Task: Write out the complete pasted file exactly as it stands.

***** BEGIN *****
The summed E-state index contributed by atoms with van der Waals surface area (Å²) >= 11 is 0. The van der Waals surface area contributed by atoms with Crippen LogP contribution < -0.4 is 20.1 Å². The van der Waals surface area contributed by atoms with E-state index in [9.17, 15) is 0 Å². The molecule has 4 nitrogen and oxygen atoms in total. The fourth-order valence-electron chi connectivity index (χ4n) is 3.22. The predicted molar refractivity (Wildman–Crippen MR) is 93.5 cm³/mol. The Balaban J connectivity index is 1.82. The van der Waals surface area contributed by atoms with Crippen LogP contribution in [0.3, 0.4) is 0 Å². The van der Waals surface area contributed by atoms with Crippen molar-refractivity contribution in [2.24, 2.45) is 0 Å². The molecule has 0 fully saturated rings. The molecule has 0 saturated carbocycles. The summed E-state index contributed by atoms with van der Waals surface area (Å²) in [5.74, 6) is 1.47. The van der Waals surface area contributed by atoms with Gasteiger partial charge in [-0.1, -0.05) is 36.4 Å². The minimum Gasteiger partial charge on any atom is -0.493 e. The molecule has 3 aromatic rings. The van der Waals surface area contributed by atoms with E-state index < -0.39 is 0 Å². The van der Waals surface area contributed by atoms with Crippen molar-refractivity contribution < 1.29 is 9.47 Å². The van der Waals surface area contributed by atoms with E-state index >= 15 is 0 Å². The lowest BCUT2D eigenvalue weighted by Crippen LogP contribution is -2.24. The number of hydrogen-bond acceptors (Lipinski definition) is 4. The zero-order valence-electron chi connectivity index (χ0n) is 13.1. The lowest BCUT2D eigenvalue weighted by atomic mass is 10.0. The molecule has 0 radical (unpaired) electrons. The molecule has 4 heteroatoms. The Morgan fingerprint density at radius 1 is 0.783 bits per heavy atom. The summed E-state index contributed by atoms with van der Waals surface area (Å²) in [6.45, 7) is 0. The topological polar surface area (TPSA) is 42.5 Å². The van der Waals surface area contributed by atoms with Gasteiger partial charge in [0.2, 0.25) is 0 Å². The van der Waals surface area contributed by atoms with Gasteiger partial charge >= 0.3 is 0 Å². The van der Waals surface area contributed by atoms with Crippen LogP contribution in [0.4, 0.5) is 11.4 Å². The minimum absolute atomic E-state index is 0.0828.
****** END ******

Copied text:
The summed E-state index contributed by atoms with van der Waals surface area (Å²) >= 11 is 0. The van der Waals surface area contributed by atoms with Crippen LogP contribution < -0.4 is 20.1 Å². The van der Waals surface area contributed by atoms with E-state index in [9.17, 15) is 0 Å². The molecule has 4 nitrogen and oxygen atoms in total. The fourth-order valence-electron chi connectivity index (χ4n) is 3.22. The predicted molar refractivity (Wildman–Crippen MR) is 93.5 cm³/mol. The Balaban J connectivity index is 1.82. The van der Waals surface area contributed by atoms with Crippen LogP contribution in [0.3, 0.4) is 0 Å². The van der Waals surface area contributed by atoms with Crippen molar-refractivity contribution in [2.24, 2.45) is 0 Å². The molecule has 0 fully saturated rings. The molecule has 0 saturated carbocycles. The summed E-state index contributed by atoms with van der Waals surface area (Å²) in [5.74, 6) is 1.47. The van der Waals surface area contributed by atoms with Gasteiger partial charge in [-0.1, -0.05) is 36.4 Å². The minimum Gasteiger partial charge on any atom is -0.493 e. The molecule has 3 aromatic rings. The van der Waals surface area contributed by atoms with E-state index < -0.39 is 0 Å². The van der Waals surface area contributed by atoms with Crippen molar-refractivity contribution < 1.29 is 9.47 Å². The van der Waals surface area contributed by atoms with E-state index >= 15 is 0 Å². The lowest BCUT2D eigenvalue weighted by Crippen LogP contribution is -2.24. The number of hydrogen-bond acceptors (Lipinski definition) is 4. The zero-order valence-electron chi connectivity index (χ0n) is 13.1. The lowest BCUT2D eigenvalue weighted by atomic mass is 10.0. The molecule has 0 radical (unpaired) electrons. The molecule has 4 heteroatoms. The Morgan fingerprint density at radius 1 is 0.783 bits per heavy atom. The summed E-state index contributed by atoms with van der Waals surface area (Å²) in [6.45, 7) is 0. The topological polar surface area (TPSA) is 42.5 Å². The van der Waals surface area contributed by atoms with Gasteiger partial charge in [0.2, 0.25) is 0 Å². The van der Waals surface area contributed by atoms with Gasteiger partial charge >= 0.3 is 0 Å². The van der Waals surface area contributed by atoms with Crippen LogP contribution in [0.4, 0.5) is 11.4 Å². The minimum absolute atomic E-state index is 0.0828.